The word “sciatica” seems to be thrown around quite often in the physical medicine world but what does it really mean when a clinician tells you that you have sciatica? In this blog post, we’ll define sciatica, talk about signs and symptoms of sciatica, discuss possible causes of sciatica, and finally address some drug-free treatment options.
What is Sciatica?
To begin sciatica is not a diagnosis but a set of symptoms. These symptoms happen when a nerve is pressed on by other structures of the body. An example of this, is the sciatic nerve, hence the name sciatica. This nerve runs between several muscles and travels down the leg. When these nerves are compressed they don’t work properly and these nerves give your body signals that this is happening.
Sciatica Signs, Symptoms, or Signals
Possible signs that you may have sciatica can include the following symptoms:
- Pain traveling down your leg and buttock
- Tingling or pins and needles
- Intense pain in the buttock
- Muscle weakness
- Hot and cold or tingling or burning sensations in the legs
- Reflex impairment
However, these are just signals that you may have sciatica, if you are experiencing these symptoms it’s best to book an assessment with a qualified physiotherapist to discover the root cause of your pain or discomfort.
Causes of Sciatica
The root cause of sciatica is different and varies from person to person. Possible causes of sciatica can include:
- Lumbar disc herniation, when the gel-like substance between the sections of your spine can press on nerves when you age or happen as a result of activity related degeneration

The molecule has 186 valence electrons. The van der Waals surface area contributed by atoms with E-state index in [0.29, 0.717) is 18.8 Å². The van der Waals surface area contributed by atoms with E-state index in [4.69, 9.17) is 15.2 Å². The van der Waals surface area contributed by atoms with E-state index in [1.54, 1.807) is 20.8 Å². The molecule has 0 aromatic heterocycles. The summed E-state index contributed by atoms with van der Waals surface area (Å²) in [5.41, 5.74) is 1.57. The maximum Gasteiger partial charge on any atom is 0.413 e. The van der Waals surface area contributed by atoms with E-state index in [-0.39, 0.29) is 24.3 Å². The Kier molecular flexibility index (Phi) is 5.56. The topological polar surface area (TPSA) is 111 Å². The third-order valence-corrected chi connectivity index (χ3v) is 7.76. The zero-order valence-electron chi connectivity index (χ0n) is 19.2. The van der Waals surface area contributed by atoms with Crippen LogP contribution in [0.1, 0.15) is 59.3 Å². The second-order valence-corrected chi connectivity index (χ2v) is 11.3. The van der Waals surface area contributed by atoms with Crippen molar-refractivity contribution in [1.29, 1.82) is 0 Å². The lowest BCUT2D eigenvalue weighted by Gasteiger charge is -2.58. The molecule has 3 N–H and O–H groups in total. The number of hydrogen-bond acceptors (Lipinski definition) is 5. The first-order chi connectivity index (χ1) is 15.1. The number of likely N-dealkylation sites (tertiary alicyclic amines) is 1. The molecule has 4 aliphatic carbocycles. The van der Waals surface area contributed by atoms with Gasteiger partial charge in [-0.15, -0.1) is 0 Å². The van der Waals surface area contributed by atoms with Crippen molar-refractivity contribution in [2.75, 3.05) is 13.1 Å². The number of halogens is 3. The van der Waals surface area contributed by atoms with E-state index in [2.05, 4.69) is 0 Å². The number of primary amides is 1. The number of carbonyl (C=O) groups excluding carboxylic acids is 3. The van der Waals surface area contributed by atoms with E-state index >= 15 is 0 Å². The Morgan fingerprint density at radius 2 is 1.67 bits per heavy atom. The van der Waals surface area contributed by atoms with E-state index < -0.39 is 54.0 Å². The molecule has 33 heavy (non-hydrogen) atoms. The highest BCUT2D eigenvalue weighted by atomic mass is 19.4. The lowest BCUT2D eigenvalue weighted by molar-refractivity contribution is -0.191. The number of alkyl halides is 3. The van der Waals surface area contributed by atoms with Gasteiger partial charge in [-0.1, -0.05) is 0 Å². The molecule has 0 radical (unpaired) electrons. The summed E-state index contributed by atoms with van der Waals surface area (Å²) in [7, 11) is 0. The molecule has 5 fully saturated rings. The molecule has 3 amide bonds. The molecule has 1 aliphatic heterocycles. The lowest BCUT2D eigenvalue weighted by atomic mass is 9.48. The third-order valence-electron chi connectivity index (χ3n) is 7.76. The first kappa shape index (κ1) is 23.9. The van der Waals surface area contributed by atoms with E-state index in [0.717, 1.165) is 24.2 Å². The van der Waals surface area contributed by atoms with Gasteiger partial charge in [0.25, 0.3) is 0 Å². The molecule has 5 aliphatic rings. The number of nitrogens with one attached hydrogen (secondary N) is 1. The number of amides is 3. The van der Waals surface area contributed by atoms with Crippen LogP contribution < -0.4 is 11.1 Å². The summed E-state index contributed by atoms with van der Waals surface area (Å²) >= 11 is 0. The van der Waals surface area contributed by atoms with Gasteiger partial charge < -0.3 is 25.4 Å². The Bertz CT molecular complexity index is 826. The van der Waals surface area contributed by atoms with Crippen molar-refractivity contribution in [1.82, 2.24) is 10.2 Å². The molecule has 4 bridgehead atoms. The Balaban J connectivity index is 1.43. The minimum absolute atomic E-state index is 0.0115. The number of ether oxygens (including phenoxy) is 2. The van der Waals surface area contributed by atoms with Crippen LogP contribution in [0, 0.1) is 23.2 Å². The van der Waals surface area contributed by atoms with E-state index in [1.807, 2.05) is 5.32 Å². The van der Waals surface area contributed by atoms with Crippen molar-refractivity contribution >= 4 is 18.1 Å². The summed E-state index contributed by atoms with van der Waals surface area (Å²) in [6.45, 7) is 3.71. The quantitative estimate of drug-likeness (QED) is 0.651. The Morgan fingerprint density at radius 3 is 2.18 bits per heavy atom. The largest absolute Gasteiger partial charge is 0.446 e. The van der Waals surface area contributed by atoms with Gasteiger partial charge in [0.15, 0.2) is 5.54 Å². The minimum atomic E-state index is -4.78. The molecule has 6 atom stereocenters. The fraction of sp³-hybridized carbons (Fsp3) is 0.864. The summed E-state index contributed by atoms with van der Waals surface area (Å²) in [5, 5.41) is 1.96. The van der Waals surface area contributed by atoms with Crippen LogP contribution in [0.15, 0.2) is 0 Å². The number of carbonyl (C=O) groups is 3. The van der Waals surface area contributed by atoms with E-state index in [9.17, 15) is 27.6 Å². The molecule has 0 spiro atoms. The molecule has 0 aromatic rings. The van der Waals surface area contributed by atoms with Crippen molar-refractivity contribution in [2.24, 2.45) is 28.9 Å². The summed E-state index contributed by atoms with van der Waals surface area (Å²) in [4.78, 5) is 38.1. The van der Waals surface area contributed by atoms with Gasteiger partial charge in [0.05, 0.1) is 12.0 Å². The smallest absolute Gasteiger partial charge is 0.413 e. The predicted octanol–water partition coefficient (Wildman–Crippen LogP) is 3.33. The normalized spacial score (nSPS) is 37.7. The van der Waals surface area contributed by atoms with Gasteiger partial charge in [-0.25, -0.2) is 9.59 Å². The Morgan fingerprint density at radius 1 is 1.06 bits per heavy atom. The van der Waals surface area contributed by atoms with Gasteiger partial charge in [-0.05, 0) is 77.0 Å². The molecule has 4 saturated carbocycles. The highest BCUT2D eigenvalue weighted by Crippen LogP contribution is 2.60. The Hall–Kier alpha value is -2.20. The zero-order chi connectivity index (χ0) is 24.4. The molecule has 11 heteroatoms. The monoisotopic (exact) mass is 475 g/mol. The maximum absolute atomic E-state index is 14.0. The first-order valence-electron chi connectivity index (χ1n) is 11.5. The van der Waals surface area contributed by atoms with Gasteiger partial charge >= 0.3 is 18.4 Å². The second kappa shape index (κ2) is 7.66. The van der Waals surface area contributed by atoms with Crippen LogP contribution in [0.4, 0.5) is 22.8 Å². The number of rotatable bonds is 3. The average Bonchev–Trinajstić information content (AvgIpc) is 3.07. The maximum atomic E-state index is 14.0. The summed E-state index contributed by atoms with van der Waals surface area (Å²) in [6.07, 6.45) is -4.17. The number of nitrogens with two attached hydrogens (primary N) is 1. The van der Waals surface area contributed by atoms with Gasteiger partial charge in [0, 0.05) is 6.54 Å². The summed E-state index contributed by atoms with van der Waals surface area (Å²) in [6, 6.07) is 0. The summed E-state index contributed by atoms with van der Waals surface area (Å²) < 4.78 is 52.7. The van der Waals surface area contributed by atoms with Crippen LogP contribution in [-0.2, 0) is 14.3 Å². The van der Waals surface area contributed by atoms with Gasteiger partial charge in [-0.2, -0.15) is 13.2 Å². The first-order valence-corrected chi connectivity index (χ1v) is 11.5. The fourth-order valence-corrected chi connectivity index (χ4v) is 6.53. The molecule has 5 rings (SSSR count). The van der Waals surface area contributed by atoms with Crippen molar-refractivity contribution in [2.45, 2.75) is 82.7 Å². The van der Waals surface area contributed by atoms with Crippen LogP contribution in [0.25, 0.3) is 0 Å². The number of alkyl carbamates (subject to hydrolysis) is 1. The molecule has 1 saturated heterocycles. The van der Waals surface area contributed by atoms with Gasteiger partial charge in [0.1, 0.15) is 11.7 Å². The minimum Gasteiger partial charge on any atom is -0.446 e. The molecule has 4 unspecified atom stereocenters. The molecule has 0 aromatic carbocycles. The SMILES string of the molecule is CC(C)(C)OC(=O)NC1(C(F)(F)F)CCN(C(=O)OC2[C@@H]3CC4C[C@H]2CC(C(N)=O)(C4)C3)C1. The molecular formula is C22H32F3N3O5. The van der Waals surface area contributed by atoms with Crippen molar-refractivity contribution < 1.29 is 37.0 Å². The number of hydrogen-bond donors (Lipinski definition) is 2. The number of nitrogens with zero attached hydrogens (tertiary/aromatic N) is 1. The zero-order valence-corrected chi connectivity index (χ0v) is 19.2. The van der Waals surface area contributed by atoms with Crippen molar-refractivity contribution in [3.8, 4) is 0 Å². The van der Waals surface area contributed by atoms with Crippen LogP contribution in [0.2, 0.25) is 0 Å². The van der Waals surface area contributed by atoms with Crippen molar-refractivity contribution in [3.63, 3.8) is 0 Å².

- Spinal stenosis or degenerative causes. Shrinking of space between spinal joints can cause pushing on your nerves
- Piriformis muscle syndrome when tight or overactive muscles that compress your sciatic nerve
- Referred joint pain, when pain signals from your pelvis or hip joint can sometimes mimic or present as sciatica
In rare cases, surgery may be required to alleviate pain. However, an effective treatment plan can improve sciatica symptoms even in patients that are slated for surgery. Each treatment plan is unique to each patient’s needs but can include:
- Stretching and strengthing exercises
- Habit changes or behaviour modification
- Patient education
- Massage therapy
A targeted treatment plan can effectively treat the symptoms of sciatica. There are even times when patients that need surgery respond well to appropriate exercises and treatment prescribed by a physiotherapist.
What should I do?
Staying active is very important to continue to stay healthy even after getting sciatica symptoms. It is safe to exercise even with sciatica symptoms, however, there may be exercises that are more effective than others and certain exercises that should be avoided specific to your diagnosis. This is where asking the advice of a physiotherapist may be helpful in giving you appropriate direction.
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